For this menu, Astle focused on ingredients that American cooks could find easily, and would at the same time give a feel for his culinary style. First comes an oyster dish; Astle believes New Zealand produces some of the best seafood on earth. Raw oysters are not particularly popular in New Zealand, so Astle must find interesting ways to cook them. This dish uses a tempura batter with thin strips of nori, the seaweed wrap familiar to sushi-eaters, frying the oysters just long enough to get the coating crisp, but not cooking them through. Astle serves them in ceramic Chinese spoons, with the oysters over a simple crab salad made from fresh-pulled crab mixed with red, yellow and green peppers, a little vinaigrette and citrus oil.

Tuna and Scallops With a Lime Butter Reduction combines a barely seared tuna steak with whole scallops and sea urchin roe. A pungent lime butter sauce adds a lively grace note to the dish, created for a special dinner that featured the wines of Kumeu River. "Whenever [Kumeu River winemaker Michael] Brajkovich had dinner here, he would order either tuna or scallops, and sometimes kina [the Maori word for sea urchin roe]. So I figured, oh well, I would just put it all together on the same plate." When urchin roe is unavailable, Astle suggests finishing the dish with salmon caviar instead.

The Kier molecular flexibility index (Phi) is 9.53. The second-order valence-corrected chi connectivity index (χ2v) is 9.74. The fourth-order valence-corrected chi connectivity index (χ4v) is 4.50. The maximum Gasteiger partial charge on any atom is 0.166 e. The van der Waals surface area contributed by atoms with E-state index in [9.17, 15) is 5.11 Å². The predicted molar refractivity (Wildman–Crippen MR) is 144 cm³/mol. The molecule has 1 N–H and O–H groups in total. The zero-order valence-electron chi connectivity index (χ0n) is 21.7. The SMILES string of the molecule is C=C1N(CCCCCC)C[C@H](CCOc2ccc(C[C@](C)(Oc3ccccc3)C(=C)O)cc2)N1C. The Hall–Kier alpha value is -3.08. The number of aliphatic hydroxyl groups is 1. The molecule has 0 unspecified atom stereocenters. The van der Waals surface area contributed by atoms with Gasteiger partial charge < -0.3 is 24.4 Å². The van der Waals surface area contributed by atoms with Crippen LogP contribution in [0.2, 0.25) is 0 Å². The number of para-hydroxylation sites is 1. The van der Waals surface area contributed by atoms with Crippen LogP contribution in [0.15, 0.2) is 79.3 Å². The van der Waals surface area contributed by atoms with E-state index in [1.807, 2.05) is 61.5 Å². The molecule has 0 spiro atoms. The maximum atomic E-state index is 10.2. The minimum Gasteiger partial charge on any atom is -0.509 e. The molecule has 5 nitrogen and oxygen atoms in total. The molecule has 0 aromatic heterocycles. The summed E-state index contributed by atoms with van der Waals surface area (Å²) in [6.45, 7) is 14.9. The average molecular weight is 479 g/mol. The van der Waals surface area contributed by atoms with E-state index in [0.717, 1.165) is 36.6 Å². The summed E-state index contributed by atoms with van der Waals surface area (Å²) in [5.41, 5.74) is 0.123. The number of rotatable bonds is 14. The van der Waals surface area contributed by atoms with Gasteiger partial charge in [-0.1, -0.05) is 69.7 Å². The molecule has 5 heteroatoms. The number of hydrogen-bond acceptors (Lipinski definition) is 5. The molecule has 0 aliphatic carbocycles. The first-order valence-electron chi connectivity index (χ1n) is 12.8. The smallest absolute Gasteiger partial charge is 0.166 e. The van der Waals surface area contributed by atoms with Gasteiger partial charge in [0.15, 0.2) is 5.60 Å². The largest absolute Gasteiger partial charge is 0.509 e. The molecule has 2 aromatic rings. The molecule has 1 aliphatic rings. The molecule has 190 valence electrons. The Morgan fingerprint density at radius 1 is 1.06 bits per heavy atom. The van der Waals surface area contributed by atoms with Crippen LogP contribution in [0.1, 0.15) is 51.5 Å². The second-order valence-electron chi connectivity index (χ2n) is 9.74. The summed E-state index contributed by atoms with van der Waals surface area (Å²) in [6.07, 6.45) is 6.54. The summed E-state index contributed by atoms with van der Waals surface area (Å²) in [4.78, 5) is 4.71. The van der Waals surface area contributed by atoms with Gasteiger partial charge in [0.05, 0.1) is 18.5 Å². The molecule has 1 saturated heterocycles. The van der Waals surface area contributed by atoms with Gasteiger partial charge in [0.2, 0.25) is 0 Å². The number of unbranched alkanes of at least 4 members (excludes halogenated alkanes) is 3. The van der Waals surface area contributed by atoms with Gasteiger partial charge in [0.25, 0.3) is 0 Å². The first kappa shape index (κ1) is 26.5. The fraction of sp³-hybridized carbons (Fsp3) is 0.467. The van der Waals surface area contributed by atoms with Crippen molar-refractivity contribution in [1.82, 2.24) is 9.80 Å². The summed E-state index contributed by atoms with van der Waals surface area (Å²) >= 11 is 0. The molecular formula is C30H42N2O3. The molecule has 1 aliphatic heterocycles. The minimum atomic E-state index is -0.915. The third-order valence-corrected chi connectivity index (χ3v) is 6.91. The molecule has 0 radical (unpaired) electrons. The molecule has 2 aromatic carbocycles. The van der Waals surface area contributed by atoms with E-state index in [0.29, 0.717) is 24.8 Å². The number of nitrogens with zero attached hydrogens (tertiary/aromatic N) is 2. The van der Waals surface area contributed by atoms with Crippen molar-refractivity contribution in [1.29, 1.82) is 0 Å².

The next course features rare venison slices over an eggplant sauté that Astle calls a "pickle" because it has vinegar in the mixture. "Ordinarily, the pickle has chilies in it, but that's too spiky for wine," he says. "I did this version without the chilies. Our venison is naturally very sweet, and the eggplants are sort of bland, which makes them a good partner." Chocolate adds a smoothness and velvetiness to the sauce, much like it does in a Mexican mole. "That bit of chocolaty taste lends itself to a wider range of wines," says the chef.

For dessert, the idea of topping baked white nectarines with raspberries came to Astle when both ingredients were within easy reach while he was driving around after shopping for them. (If nectarines are out of season, Astle suggests poaching small pears in white wine as a substitute. The wine connection works either way.)